Want to make your own cheese? How about pickles or chow-chow? Sausage and headcheese? Raise a couple of cows or keep a flock of geese?
At a time when people want, no, need, to know the how-tos of old foodways, it seems that there’s a book for making just about everything. Fortunately, because this knowledge is dying out along with the older generation, many of whom had hands-on ties to pre-World-War-II American agriculture one way or another. If they themselves didn’t grow up on farms, their parents may well have and knew how to plant gardens and preserve the bounty.*
And summer is a mighty good time to put up a list of modern do-it-yourself food books, due to the profound proliferation of flora by the end of August. You might not pack your beach bag with any of these books, but they’re still handy to have perched somewhere at arm’s length when the zucchini plants and peach trees start reproducing like rabbits. Another time we’ll look at old books written long ago on how to survive with the work of your hands, taking a leaf so to speak from the books of Scott and Helen Nearing, among many, many others.
So let’s get started.
One resource that’s not THAT old is the Foxfire series, now up to 12 volumes covering nearly all aspects of life in southern Appalachia: Learn how to do everything, from sausage-making to beekeeping and birthing babies. There’s a cookery book, too.
Ball Complete Book of Home Preserving, by Judi Kingry (2006) 400 recipes and tips on home canning.
Barnyard in Your Backyard: A Beginner’s Guide to Raising Chickens, Ducks, Geese, Rabbits, Goats, Sheep, and Cows, by Gail Damerow (2002) The way to raise six different types of animals: “pros and cons of raising the animal, housing and land requirements, feeding guidelines, health concerns, and a schedule for routine care.”
Basic Butchering of Livestock & Game, by John J. Mettler (1986) Written by a veterinarian, this book provides clear instructions on how to slaughter and dress animals for meat.
The Bread Builders: Hearth Loaves and Masonry Ovens, by Daniel Wing and Alan Scott (1999) Laurel Robertson of Laurel’s Kitchen calls this book “ice cream for the bread baker!”
Charcuterie and French Pork Cookery, by Jane Grigson (2008, originally printed in 1969) One of the first modern books on making your own sausages, ham, and other pork-based goods. Traditional European products.
Cooking with Fire: French Family Recipes & More for Woodfire Ovens, by Maurice Sabbagh Yotnegparian (2007) The founder of Earthstone Ovens shares 83 of his recipes and techniques for using a wood-burning oven for much more than just bread.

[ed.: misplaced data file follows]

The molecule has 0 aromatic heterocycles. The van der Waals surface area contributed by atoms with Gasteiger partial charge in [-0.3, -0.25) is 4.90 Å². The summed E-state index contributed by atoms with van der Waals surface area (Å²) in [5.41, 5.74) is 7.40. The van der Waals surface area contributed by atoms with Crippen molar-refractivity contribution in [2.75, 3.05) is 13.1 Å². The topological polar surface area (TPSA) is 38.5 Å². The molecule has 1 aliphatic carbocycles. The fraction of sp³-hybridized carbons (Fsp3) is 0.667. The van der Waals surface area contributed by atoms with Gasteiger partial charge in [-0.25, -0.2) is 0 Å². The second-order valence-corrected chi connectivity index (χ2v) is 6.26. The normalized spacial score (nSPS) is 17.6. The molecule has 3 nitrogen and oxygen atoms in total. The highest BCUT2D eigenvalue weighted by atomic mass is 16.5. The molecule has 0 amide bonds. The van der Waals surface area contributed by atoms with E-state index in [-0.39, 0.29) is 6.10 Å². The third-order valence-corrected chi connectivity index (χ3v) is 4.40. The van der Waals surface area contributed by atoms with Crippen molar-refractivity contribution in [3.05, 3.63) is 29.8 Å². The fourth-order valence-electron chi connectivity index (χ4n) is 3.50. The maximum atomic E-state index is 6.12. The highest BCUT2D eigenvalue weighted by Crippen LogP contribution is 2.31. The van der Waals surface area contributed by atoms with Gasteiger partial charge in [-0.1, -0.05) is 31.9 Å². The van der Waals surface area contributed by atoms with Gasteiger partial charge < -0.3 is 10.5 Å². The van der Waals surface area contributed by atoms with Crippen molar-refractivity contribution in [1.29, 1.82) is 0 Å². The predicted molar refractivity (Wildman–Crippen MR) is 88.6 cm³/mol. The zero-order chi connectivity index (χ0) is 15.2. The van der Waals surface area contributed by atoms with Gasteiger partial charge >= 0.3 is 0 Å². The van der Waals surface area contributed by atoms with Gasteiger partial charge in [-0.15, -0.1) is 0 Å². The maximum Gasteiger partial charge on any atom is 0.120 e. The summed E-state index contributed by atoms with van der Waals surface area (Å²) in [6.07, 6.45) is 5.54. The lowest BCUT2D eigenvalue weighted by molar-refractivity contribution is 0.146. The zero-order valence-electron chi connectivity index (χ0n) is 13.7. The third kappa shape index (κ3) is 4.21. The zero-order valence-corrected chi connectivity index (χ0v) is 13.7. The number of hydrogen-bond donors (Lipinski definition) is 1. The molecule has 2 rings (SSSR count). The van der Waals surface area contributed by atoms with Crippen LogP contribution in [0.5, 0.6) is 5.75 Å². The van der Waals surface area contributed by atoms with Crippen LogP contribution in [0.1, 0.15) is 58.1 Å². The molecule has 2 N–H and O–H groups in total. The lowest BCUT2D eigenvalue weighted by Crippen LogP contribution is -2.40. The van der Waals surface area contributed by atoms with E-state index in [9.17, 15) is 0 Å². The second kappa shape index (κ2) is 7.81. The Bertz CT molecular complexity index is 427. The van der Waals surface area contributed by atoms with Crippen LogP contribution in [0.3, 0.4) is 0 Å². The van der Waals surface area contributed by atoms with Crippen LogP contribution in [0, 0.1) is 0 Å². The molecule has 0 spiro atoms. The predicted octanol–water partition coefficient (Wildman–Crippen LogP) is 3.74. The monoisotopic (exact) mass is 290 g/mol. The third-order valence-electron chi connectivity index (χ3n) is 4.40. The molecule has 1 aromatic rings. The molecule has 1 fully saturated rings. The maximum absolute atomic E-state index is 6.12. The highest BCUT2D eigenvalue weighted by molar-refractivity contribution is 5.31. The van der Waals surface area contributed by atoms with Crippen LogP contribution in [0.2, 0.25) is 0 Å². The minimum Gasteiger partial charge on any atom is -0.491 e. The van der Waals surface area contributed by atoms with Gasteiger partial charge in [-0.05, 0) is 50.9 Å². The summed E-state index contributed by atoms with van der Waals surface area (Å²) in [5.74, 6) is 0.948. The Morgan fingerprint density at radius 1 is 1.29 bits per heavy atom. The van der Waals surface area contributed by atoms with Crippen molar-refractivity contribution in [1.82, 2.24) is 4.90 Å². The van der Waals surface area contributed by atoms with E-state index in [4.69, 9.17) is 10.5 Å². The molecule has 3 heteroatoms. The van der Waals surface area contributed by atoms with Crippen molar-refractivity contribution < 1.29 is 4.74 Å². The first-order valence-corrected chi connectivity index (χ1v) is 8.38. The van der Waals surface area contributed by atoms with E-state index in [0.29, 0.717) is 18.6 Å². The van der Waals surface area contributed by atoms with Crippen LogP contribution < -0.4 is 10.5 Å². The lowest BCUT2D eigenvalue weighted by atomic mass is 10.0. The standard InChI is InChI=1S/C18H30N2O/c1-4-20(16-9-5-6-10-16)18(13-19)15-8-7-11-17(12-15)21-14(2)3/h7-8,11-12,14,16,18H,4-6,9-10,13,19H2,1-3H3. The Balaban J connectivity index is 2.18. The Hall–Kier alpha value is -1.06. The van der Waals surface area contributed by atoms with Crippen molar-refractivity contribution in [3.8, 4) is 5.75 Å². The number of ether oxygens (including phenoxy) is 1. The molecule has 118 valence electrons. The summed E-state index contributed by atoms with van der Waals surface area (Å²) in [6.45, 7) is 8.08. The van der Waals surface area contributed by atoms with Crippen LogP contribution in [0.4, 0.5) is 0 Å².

Home Cheesemaking, by Ricki Carroll (2002) Artisanal cheese and equipment how-tos.
The Magic of Fire: Hearth Cooking, by William Rubel (2004) Presents recipes and techniques, and also delves into just what cooking is all about. “The poetry of fire.”
Meat-Smoking and Smokehouse Design, by Stanley Marianski (2006) Cold- and hot-smoking techniques and details, as well as 100 drawings and fifty photos on how to build your own smokehouse.
Preserving Food without Freezing or Canning: Traditional techniques Using Salt, Oil, Sugar, Alcohol, Vinegar, Drying, Cold Storage, and Lactic Fermentation, by The Gardeners and Farmers of the Centre Terre Vivante (2007) 250 recipes based on the work of French organic farmers and the centuries-old techniques they use to preserve foods from their gardens and fields. “Centre Terre Vivante is an ecological research and education center located in Mens, Domaine de Raud, a region of southeastern France.”
Root Cellaring: Natural Cold Storage of Fruits and Vegetables, by Mike Bubel (1991) What foods to store in a root cellar, how-tos for different living situations (country, city), and how to build your own root cellar.
Seed to Seed: Seed Saving and Growing Techniques for Vegetable Gardeners, by Suzanne Ashworth (2002) Instructions and information on saving seeds from 160 different plants.
*A lot of this American food knowledge ended up on pages written by authors with the Federal Writers’ Project under the Works Progress Administration (WPA). Left to ferment in the bowels of the Library of Congress, it wasn’t until food writer Mark Kurlansky came upon the old files while researching another book that momentum gathered to publish these amazing accounts of America’s former food life. The Food of a Younger Land contains many of the multitude of articles yet to be studied, edited, and published. Another book on the same subject, America Eats, by Pat Willard, offers more or less the same material, although Willard actually traveled to many of the places mentioned in the WPA project papers.
© 2009 C. Bertelsen